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Killing the Scientific Process

January 17, 2012

Brit Trogen

Mmm... science.

 

Getting new data to the public can sometimes be prohibitively difficult. Studies are submitted to scientific journals where they are evaluated by peers (though finding a true "peer" when you're in a highly specialized field is a challenge all its own) where they may be rejected, or, if you're lucky, accepted with the requirement of further research.

 

Some results may never see the light of day, simply because they aren't significant or extensive enough to warrant a full paper. And let's not even get started on the issue of negative results.

 

But where does my extensive knowledge of Star Trek fit?

 

Proponents of Open Science are aiming to turn this system on its head, with advocates claiming that science can progress much faster through open collaboration on the internet. Already there are a host of websites and online journals to accomplish this: PLOS, which offers free access to the public; MathOverflow, where users earn reputation points by contributing to math solutions. Even education, with the help of AcademicEarth and KhanAcademy, is becoming freely available online.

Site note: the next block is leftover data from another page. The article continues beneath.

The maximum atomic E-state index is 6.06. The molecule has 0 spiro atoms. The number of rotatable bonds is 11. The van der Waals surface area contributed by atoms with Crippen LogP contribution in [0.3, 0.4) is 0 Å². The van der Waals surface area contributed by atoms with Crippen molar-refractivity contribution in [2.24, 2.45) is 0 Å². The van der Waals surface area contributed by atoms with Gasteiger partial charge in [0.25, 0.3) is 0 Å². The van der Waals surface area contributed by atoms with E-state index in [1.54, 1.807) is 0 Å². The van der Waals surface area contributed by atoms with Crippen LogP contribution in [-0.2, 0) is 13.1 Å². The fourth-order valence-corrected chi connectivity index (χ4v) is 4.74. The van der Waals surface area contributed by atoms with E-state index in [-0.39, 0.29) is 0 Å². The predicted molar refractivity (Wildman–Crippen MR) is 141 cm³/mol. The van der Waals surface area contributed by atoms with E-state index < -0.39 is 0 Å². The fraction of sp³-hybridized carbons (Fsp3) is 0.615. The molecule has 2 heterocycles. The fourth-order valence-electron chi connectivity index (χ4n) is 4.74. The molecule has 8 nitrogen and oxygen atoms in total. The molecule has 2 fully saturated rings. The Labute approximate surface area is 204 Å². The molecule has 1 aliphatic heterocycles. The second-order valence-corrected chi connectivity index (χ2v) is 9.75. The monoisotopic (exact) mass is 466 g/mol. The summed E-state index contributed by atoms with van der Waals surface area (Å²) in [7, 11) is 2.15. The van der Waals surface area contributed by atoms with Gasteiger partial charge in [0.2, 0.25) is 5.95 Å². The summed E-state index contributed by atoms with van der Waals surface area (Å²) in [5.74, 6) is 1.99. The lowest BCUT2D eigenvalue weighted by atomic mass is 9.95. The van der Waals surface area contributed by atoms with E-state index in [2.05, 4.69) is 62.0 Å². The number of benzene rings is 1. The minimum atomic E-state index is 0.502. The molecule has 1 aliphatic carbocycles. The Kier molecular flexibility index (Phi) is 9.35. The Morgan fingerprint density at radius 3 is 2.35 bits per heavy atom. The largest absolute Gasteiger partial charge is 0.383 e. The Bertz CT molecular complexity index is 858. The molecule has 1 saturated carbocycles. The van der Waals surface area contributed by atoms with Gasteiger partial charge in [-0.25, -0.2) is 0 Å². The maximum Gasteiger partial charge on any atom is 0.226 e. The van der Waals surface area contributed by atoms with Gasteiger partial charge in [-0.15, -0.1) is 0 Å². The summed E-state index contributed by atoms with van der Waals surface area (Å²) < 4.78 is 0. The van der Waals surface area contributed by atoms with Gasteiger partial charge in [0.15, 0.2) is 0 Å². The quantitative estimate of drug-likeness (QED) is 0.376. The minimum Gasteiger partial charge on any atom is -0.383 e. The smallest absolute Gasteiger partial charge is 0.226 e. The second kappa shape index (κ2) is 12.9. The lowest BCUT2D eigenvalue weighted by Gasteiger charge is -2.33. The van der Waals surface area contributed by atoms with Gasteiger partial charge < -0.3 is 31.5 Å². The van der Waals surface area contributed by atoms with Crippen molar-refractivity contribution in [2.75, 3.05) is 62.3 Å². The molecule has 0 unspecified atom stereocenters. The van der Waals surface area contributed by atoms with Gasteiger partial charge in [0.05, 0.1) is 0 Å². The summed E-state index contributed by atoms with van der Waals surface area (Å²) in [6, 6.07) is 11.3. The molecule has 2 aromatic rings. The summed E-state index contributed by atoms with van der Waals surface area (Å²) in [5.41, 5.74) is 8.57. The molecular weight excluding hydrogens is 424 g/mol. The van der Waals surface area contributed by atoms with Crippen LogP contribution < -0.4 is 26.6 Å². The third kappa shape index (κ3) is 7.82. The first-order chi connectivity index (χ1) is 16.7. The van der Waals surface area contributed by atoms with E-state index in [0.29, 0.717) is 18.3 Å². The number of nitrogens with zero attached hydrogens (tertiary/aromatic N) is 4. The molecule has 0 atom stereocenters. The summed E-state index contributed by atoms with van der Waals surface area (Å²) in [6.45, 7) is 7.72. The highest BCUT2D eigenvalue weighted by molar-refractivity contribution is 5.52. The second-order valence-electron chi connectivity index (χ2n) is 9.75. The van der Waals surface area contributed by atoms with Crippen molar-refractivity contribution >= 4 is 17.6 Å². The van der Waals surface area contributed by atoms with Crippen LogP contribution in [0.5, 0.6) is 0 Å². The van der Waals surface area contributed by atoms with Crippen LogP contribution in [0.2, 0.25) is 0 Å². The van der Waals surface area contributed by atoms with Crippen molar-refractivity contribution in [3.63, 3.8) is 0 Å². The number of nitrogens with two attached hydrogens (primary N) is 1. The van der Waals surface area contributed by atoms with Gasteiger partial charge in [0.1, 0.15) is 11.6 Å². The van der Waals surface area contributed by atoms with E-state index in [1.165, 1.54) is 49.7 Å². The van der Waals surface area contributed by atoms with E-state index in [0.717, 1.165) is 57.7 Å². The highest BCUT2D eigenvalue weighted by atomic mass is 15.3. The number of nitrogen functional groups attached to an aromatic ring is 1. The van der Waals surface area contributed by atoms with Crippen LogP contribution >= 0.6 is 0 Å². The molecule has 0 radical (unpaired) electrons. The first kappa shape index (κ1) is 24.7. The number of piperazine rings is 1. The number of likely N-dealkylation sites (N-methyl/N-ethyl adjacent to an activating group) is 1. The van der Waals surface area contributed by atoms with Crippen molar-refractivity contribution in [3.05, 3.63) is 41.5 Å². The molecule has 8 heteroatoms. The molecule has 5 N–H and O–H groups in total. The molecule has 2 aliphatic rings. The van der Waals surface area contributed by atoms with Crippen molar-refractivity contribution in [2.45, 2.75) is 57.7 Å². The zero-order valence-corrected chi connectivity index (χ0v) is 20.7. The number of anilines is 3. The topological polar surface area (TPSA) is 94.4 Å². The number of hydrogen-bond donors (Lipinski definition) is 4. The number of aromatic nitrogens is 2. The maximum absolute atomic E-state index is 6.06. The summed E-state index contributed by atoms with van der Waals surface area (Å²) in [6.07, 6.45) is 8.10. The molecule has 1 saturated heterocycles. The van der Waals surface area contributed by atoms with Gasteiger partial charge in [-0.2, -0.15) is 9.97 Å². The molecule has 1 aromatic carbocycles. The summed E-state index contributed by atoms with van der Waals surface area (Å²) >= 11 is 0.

And for the social researcher, there may be no better option than ResearchGate, the scientist's facebook, which has expanded in the last year to more than 1.3 million users. This relatively new social network allows researchers to share papers by linking to their websites, create public discussions, and possibly find collaborators. Instead of baby and travel pictures, impress your friends with contributions to science!

 

Sidestepping traditional scientific journals does, of course, raise some problems. How are papers to be evaluated, and the integrity of scientists policed? Furthermore, how can you convince highly influential scientists to give their data away for free? For now, landing the cover of Nature or Science is a far more prestigious achievement than gaining "reputation points" on ResearchGate.

 

But who knows? With the advent of Science 2.0 just around the corner, perhaps some day that will no longer be true... 

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